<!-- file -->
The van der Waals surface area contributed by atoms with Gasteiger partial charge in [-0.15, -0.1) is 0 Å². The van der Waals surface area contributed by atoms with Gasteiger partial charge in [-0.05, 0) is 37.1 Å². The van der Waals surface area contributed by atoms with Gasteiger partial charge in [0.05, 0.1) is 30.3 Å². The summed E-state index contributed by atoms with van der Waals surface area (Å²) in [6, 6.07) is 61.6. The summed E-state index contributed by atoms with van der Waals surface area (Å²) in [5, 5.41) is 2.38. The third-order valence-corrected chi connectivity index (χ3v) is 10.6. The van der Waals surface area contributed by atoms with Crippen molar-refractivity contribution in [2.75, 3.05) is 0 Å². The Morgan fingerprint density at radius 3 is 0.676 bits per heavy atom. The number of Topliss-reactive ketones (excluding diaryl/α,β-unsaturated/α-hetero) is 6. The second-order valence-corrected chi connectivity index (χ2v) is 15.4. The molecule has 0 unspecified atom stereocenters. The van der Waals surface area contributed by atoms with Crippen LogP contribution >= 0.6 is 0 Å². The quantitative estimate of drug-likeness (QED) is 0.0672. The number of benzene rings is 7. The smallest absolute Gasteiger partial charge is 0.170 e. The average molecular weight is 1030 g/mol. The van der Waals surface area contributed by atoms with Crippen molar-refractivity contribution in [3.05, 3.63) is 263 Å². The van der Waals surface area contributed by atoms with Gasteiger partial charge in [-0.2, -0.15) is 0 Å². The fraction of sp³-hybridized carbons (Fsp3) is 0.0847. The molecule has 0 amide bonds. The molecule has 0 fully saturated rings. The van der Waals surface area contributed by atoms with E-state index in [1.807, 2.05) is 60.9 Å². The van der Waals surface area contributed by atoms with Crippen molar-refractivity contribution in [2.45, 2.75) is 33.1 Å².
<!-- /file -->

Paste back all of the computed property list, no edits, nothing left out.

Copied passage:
The van der Waals surface area contributed by atoms with Gasteiger partial charge in [-0.15, -0.1) is 0 Å². The van der Waals surface area contributed by atoms with Gasteiger partial charge in [-0.05, 0) is 37.1 Å². The van der Waals surface area contributed by atoms with Gasteiger partial charge in [0.05, 0.1) is 30.3 Å². The summed E-state index contributed by atoms with van der Waals surface area (Å²) in [6, 6.07) is 61.6. The summed E-state index contributed by atoms with van der Waals surface area (Å²) in [5, 5.41) is 2.38. The third-order valence-corrected chi connectivity index (χ3v) is 10.6. The van der Waals surface area contributed by atoms with Crippen molar-refractivity contribution in [2.75, 3.05) is 0 Å². The Morgan fingerprint density at radius 3 is 0.676 bits per heavy atom. The number of Topliss-reactive ketones (excluding diaryl/α,β-unsaturated/α-hetero) is 6. The second-order valence-corrected chi connectivity index (χ2v) is 15.4. The molecule has 0 unspecified atom stereocenters. The van der Waals surface area contributed by atoms with Crippen LogP contribution >= 0.6 is 0 Å². The quantitative estimate of drug-likeness (QED) is 0.0672. The number of benzene rings is 7. The smallest absolute Gasteiger partial charge is 0.170 e. The average molecular weight is 1030 g/mol. The van der Waals surface area contributed by atoms with Crippen molar-refractivity contribution in [3.05, 3.63) is 263 Å². The van der Waals surface area contributed by atoms with Gasteiger partial charge in [-0.2, -0.15) is 0 Å². The fraction of sp³-hybridized carbons (Fsp3) is 0.0847. The molecule has 0 amide bonds. The molecule has 0 fully saturated rings. The van der Waals surface area contributed by atoms with E-state index in [1.807, 2.05) is 60.9 Å². The van der Waals surface area contributed by atoms with Crippen molar-refractivity contribution in [2.45, 2.75) is 33.1 Å².